This is some difficult, deep work, I’m not going to lie. There are moments when I want to yell out loud: “Did you see that? OMG, absolutely awful how some people don’t give a shit!” And I try to talk myself out of the belief that everyone is going the best they can. Because hello? Clearly that can’t possibly be true.
But then I take a deep breath and catch myself. Usually at this point the universe will provide me with a reminder. Which is exactly what happened the same week I ran into my friend with her puppy. My husband, who was going through files on his old computer, ran into a folder with ancient videos. One of those videos was of Andiamo, a horse I used to own eleven years ago. The video shows him tacked up with a vaulting pad and surcingle and his head pulled in with side reins that are attached to the snaffle bit in his mouth. Also attached is a long longeline and at the end of the line is who else, but me. Moi. Myself.
Andiamo looks tense. His tail is tucked between his legs and his croup is low. Anxiously he lifts his head and braces against the (very) short side reins while his back is like a rod iron, flat and unyielding. The look in his eyes is wild, but despite the evident panic, he is behaving like a “good boy”, cantering on the circle, doing what I am asking him to do, allowing the vaulters to move on and around his back.
I stand in the middle of the circle, lunging him with pride, and most likely have no idea of my horse’s true emotional state. Or perhaps I have an inkling, but I am thinking that he is a green vaulting horse and he’s supposed to be a bit freaked out. I’m not worried, because one day he’ll gets used to it all, he’ll stop being afraid. Because horses are like that, always afraid of this or that or the other thing, that’s normal. It is the humans’ job to continue doing what we do, until the horse gets used to it. And if he really is freaked out, he wouldn’t allow us do what we are doing, right?
“Wow, that looks absolutely awful”, are the first words that come out of my mouth upon watching the video. Yes, judgment. Of myself. Actually, I could almost argue that it’s not judgment, it’s the truth. I can’t believe the short side reins, and look how Andiamo is opening and closing his mouth. Clearly he is in pain. And his eyes! So fearful… and…and…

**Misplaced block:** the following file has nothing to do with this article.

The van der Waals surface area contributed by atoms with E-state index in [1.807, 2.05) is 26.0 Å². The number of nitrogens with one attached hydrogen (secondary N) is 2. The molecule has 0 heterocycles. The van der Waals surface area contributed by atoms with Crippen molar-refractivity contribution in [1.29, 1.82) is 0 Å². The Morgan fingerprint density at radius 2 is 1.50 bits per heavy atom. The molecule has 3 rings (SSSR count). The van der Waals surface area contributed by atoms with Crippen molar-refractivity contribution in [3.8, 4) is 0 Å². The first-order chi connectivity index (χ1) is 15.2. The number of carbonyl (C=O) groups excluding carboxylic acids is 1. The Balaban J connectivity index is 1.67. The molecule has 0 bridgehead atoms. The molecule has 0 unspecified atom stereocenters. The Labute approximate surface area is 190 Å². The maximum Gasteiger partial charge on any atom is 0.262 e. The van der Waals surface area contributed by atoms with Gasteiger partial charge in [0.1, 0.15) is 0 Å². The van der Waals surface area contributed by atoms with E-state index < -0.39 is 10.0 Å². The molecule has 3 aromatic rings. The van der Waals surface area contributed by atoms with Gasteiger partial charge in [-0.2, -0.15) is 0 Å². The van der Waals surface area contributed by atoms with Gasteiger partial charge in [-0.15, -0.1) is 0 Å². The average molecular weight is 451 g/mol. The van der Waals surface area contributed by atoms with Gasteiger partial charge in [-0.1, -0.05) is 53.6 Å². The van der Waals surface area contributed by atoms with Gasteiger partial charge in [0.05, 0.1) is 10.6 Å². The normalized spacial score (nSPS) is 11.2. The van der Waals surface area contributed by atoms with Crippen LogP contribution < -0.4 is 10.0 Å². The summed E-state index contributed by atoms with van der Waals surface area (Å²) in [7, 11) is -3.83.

The irony of this situation, of course, is the fact that for the past year I have had the privilege to spend with a horse called Andiamo. Yes, the same one in the video. Andiamo, who is now retired on his current owner’s property, is a kind, forgiving soul. Back in the day, he used to be a dressage and vaulting horse, winning ribbons, but now he is my teacher and guide to my less perfect self.
It is an understatement to say that my philosophy and way of being with horses has changed significantly in the past decade. Perhaps, instead of listing all that has changed, it would be more accurate to admit that everything has changed. And how much can a human mind and heart grow in just ten years! The video is proof of that.
Now I realize that we should have stopped with Andiamo or perhaps not even started in the first place. But I was in such a different place then, a celebrated vaulting coach, a dressage rider and trainer. Competitive and goal oriented. I would not have been capable of seeing horses in the light I see them now, even if someone would have shown me. I was in a completely different mindset: human doing instead of human being.
But, as I dared to claim before, everyone is doing the best they can, even I am, on the video. I wasn’t deliberately causing Andiamo distress; my awareness – in hindsight – was simply limited. Which makes me wonder how limited it is now. Will I look back at myself in ten years and label myself ignorant, yet again? What have I missed today which tomorrow will be a blaring mistake, even abuse?
Perhaps this is a lesson in humility, yet again. We cannot know where people are coming from. The lady who is yelling at her kids or the trainer who kicks his mount with spurs; they are all doing the best they can. No, really, they are. It may not seem like that to some of us, but we also don’t know the whole story. We don’t know where they have been, what their life looks like, what is their cross to carry. We also don’t know where they are on their so called path. Maybe they aren’t ready to look at what you and I are doing with our horses. Maybe they are not there yet. Maybe even we aren’t there yet, even though we think we are enough above it all to judge.
I have made a commitment to myself to believe Brené Brown. To believe that everyone is doing the best they can. You, me and my friend with her gigantic puppy. And so it was eleven years ago when I thought I was training Andiamo to be a vaulting horse even though he was clearly freaked out and anxious. Our best can merely be our current best.
I think meeting Andiamo again, being able to look back and see how I have grown, how I have changed in the past decade has been one of the most valuable lessons of my life. Because it is now clear to me that although people are always doing their best, it doesn’t mean that their best cannot change to be even better. It can, through an open mind, a lot of work and continuous reflection. It is a (sometimes painful) practice that never ends. Tomorrow my best is hopefully better than my best yesterday.
Others may evolve or they may not. Regardless, they are doing the best they can. We really can’t ask more from anyone.

 "Love is the absence of judgment."  - Dalai Lama